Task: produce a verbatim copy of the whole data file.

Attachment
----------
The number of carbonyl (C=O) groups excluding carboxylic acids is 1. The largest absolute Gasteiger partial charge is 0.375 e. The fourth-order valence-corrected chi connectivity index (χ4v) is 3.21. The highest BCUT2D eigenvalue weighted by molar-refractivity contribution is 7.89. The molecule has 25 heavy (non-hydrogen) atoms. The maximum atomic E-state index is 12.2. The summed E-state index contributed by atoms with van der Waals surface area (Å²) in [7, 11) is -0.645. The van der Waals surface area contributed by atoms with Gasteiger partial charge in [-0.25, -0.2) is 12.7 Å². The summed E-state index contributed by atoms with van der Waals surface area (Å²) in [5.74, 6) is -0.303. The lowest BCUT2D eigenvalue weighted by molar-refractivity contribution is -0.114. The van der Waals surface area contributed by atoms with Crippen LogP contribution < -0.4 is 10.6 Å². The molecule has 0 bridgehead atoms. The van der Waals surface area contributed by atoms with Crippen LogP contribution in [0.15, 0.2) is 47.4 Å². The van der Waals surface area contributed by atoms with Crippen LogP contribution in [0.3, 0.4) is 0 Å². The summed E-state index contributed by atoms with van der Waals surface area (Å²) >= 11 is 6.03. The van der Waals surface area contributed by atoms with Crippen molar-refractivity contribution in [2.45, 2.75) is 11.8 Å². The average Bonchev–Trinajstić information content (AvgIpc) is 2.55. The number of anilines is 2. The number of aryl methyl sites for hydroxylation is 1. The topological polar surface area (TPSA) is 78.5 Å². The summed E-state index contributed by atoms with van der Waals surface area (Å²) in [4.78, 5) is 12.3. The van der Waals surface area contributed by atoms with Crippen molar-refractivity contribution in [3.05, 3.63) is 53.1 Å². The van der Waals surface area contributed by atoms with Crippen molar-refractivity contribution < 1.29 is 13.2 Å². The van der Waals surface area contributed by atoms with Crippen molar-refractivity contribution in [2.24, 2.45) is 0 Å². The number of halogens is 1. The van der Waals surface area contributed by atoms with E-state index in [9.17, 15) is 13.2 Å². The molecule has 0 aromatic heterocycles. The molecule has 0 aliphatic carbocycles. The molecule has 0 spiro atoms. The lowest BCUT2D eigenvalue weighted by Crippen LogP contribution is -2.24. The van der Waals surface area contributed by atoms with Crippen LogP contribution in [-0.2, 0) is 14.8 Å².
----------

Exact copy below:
The number of carbonyl (C=O) groups excluding carboxylic acids is 1. The largest absolute Gasteiger partial charge is 0.375 e. The fourth-order valence-corrected chi connectivity index (χ4v) is 3.21. The highest BCUT2D eigenvalue weighted by molar-refractivity contribution is 7.89. The molecule has 25 heavy (non-hydrogen) atoms. The maximum atomic E-state index is 12.2. The summed E-state index contributed by atoms with van der Waals surface area (Å²) in [7, 11) is -0.645. The van der Waals surface area contributed by atoms with Gasteiger partial charge in [-0.25, -0.2) is 12.7 Å². The summed E-state index contributed by atoms with van der Waals surface area (Å²) in [5.74, 6) is -0.303. The lowest BCUT2D eigenvalue weighted by molar-refractivity contribution is -0.114. The van der Waals surface area contributed by atoms with Crippen LogP contribution < -0.4 is 10.6 Å². The molecule has 0 bridgehead atoms. The van der Waals surface area contributed by atoms with Crippen LogP contribution in [0.15, 0.2) is 47.4 Å². The van der Waals surface area contributed by atoms with Crippen LogP contribution in [0.3, 0.4) is 0 Å². The summed E-state index contributed by atoms with van der Waals surface area (Å²) >= 11 is 6.03. The van der Waals surface area contributed by atoms with Crippen molar-refractivity contribution in [2.45, 2.75) is 11.8 Å². The average Bonchev–Trinajstić information content (AvgIpc) is 2.55. The number of anilines is 2. The number of aryl methyl sites for hydroxylation is 1. The topological polar surface area (TPSA) is 78.5 Å². The summed E-state index contributed by atoms with van der Waals surface area (Å²) in [4.78, 5) is 12.3. The van der Waals surface area contributed by atoms with Crippen molar-refractivity contribution in [3.05, 3.63) is 53.1 Å². The van der Waals surface area contributed by atoms with Crippen molar-refractivity contribution < 1.29 is 13.2 Å². The van der Waals surface area contributed by atoms with Crippen molar-refractivity contribution in [2.24, 2.45) is 0 Å². The number of halogens is 1. The van der Waals surface area contributed by atoms with E-state index in [9.17, 15) is 13.2 Å². The molecule has 0 aromatic heterocycles. The molecule has 0 aliphatic carbocycles. The molecule has 0 spiro atoms. The lowest BCUT2D eigenvalue weighted by Crippen LogP contribution is -2.24. The van der Waals surface area contributed by atoms with Crippen LogP contribution in [-0.2, 0) is 14.8 Å².